For other households, the $185 monthly savings can help increase long term wealth using a concept that most consumers have either never heard of or don’t understand.  It’s called compound interest, allegedly described by Albert Einstein as “the most powerful force in the universe”.

In the case cited above, if the homeowner saved the $185 per month from a refinance and achieved a 4.75% return over 30 years, the result would be a nest egg of $141,634.  The power of compounded gains over 30 years far exceeds the additional payments of $48,048 at 4.75% interest paid on the declining balance of a 30 year mortgage.  The homeowner winds up with a net gain of $93,586

A 6% return on the $185 per month savings over 30 years would yield $175,904 and a gain of 8% would yield $252,055.

A refinance that did not look compellingly attractive could actually increase long term wealth for those with the discipline to save.  After considering the options, my client decided to refinance and increased her 401k savings by $185 per month.

Disclosure: No position in Bank of America stock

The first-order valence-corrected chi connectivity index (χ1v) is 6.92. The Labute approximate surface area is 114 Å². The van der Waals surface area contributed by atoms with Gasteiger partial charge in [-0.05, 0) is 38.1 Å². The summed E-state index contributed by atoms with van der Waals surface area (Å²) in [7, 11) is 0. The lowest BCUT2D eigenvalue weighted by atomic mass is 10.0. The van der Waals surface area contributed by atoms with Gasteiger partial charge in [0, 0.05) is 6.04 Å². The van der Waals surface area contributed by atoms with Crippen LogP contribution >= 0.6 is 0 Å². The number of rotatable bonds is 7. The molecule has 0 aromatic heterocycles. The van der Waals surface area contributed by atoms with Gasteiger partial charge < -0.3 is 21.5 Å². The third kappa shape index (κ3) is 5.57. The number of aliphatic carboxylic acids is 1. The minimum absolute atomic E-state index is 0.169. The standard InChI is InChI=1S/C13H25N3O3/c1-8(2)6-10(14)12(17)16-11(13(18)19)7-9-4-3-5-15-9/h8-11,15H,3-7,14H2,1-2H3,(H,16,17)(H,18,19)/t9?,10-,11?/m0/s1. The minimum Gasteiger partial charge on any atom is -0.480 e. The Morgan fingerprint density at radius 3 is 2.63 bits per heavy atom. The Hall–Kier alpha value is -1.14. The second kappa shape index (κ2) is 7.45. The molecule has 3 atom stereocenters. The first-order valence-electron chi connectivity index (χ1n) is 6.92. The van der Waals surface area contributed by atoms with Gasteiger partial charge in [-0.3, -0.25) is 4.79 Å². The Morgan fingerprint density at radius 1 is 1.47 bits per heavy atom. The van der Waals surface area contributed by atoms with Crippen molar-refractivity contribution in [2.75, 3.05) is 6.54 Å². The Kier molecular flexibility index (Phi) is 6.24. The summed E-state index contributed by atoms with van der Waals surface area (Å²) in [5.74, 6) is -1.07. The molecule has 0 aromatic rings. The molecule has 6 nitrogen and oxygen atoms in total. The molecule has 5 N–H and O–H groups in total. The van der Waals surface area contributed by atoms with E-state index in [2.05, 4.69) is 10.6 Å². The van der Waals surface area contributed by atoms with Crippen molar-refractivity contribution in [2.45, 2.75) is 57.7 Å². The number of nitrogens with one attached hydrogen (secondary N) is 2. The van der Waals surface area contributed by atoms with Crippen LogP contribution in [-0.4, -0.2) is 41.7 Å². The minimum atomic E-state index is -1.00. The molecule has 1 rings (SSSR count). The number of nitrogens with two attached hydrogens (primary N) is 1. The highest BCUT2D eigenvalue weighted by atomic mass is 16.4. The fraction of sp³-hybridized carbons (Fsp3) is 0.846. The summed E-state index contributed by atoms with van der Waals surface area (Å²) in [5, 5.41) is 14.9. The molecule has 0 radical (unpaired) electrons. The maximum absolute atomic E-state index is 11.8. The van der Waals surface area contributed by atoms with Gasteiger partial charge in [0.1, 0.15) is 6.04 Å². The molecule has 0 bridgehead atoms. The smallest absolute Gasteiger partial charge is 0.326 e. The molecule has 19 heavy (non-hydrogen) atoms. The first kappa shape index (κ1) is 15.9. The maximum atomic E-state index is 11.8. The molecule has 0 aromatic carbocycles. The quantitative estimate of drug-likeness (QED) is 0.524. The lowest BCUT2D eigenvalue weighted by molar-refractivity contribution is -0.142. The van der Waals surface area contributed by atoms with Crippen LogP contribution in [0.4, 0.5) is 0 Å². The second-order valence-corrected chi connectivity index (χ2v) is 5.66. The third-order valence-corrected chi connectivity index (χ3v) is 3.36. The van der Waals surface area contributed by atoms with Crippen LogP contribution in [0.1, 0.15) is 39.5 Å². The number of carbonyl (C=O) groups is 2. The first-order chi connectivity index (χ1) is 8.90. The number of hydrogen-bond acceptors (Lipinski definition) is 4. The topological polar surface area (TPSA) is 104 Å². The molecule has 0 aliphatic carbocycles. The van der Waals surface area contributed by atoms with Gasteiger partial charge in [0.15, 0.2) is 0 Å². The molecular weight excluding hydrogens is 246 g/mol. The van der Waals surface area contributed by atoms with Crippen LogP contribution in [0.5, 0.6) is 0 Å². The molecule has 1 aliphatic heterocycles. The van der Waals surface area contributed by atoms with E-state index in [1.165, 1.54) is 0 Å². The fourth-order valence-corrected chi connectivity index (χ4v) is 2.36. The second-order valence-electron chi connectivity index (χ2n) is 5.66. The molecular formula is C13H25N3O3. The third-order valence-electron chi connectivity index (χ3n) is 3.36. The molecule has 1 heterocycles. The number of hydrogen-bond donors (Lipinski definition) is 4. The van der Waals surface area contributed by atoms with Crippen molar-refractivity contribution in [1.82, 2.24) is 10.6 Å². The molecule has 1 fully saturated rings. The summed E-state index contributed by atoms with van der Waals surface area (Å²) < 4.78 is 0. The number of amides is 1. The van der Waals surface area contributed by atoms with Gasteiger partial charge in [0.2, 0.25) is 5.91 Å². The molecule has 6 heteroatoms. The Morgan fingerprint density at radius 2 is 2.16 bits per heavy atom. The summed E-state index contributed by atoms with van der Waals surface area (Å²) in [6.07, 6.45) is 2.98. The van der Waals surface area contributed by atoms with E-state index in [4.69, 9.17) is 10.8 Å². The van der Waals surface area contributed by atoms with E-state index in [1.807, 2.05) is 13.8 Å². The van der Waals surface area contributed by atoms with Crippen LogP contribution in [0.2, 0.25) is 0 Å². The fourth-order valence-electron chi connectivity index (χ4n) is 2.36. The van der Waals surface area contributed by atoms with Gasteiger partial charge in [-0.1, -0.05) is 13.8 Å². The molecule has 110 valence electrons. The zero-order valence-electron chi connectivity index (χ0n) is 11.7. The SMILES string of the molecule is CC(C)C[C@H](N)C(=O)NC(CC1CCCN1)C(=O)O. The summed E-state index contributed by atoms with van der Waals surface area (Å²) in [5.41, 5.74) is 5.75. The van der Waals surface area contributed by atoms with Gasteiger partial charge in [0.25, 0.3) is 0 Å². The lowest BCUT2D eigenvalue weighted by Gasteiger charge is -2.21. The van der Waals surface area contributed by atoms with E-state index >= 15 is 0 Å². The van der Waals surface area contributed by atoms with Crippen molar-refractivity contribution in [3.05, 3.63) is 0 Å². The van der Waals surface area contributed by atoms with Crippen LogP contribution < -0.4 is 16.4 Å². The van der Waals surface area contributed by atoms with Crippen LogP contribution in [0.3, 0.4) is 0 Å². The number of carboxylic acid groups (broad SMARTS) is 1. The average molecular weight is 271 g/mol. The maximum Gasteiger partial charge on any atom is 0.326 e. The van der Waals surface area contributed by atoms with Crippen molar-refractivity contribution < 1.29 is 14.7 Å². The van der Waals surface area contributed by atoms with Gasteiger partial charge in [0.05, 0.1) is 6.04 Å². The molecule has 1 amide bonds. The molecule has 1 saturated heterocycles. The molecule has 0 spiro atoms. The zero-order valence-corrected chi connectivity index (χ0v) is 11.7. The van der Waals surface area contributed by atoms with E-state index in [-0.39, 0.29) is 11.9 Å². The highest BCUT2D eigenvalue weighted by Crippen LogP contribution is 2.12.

Long Overdue Mortgage Regulations To Curb Lending Abuses

Feds React To Mortgage Lending Fiasco

In a move that can only be described as better late than never, various new Federal laws that restrict certain lending practices become effective on or after October 1, 2009.  Other regulations that mandate improved disclosures and early disclosures of loan costs and terms became effective on July 30, 2009.    Additional HUD regulations requiring the use of a standardized good faith estimate form and HUD-1 settlement statement will become law effective January 1, 2010.

The intention of the new regulations is to protect the consumer from unfair  and abusive lending practices and to ensure that the mortgage borrower is provided the necessary information to fully understand the costs and terms of a loan.  In general, the rules are a positive for both borrowers and lenders but are likely to add considerably to the time it takes to close on a mortgage loan.

If these lending regulations had been in effect during the late great mortgage mania boom of the early part of this decade, it is very likely that the current foreclosure and banking crises would have been a far less serious adverse economic event.   Borrowers would have been prevented from borrowing money that couldn’t be repaid and lenders would have been forced to make more intelligent underwriting decisions.

Lending Prohibitions Effective October 1, 2009 – Federal Reserve Board

  1. Mortgage lenders and brokers are prohibited from coercing or encouraging real estate appraisers to misrepresent the value of a home.   Per Glenn Gimble, FDIC Senior Policy Analyst, “That’s intended to ensure the integrity and accuracy of an appraisal, so that a consumer is not overpaying for a home or borrowing more money than the home is worth.